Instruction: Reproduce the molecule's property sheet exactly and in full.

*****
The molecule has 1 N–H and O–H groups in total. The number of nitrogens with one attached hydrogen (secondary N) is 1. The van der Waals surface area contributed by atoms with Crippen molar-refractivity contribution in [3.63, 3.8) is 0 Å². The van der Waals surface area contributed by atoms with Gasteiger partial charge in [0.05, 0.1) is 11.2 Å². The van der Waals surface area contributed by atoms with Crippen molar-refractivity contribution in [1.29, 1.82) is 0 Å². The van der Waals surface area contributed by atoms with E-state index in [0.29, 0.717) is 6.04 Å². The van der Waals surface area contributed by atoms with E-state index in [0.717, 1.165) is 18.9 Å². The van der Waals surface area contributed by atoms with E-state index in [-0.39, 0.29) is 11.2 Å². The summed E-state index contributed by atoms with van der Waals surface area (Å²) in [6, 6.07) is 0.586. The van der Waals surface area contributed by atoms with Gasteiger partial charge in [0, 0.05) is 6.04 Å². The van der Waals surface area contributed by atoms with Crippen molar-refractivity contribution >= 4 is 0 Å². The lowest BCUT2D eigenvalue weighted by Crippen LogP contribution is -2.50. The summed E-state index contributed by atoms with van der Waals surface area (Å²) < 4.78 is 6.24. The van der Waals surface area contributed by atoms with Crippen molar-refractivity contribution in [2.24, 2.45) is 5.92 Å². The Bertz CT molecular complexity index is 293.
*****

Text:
The molecule has 1 N–H and O–H groups in total. The number of nitrogens with one attached hydrogen (secondary N) is 1. The van der Waals surface area contributed by atoms with Crippen molar-refractivity contribution in [3.63, 3.8) is 0 Å². The van der Waals surface area contributed by atoms with Gasteiger partial charge in [0.05, 0.1) is 11.2 Å². The van der Waals surface area contributed by atoms with Crippen molar-refractivity contribution in [1.29, 1.82) is 0 Å². The van der Waals surface area contributed by atoms with E-state index in [0.29, 0.717) is 6.04 Å². The van der Waals surface area contributed by atoms with E-state index in [0.717, 1.165) is 18.9 Å². The van der Waals surface area contributed by atoms with E-state index in [-0.39, 0.29) is 11.2 Å². The summed E-state index contributed by atoms with van der Waals surface area (Å²) in [6, 6.07) is 0.586. The van der Waals surface area contributed by atoms with Gasteiger partial charge in [0, 0.05) is 6.04 Å². The van der Waals surface area contributed by atoms with Crippen molar-refractivity contribution >= 4 is 0 Å². The lowest BCUT2D eigenvalue weighted by Crippen LogP contribution is -2.50. The summed E-state index contributed by atoms with van der Waals surface area (Å²) < 4.78 is 6.24. The van der Waals surface area contributed by atoms with Crippen molar-refractivity contribution in [2.24, 2.45) is 5.92 Å². The Bertz CT molecular complexity index is 293.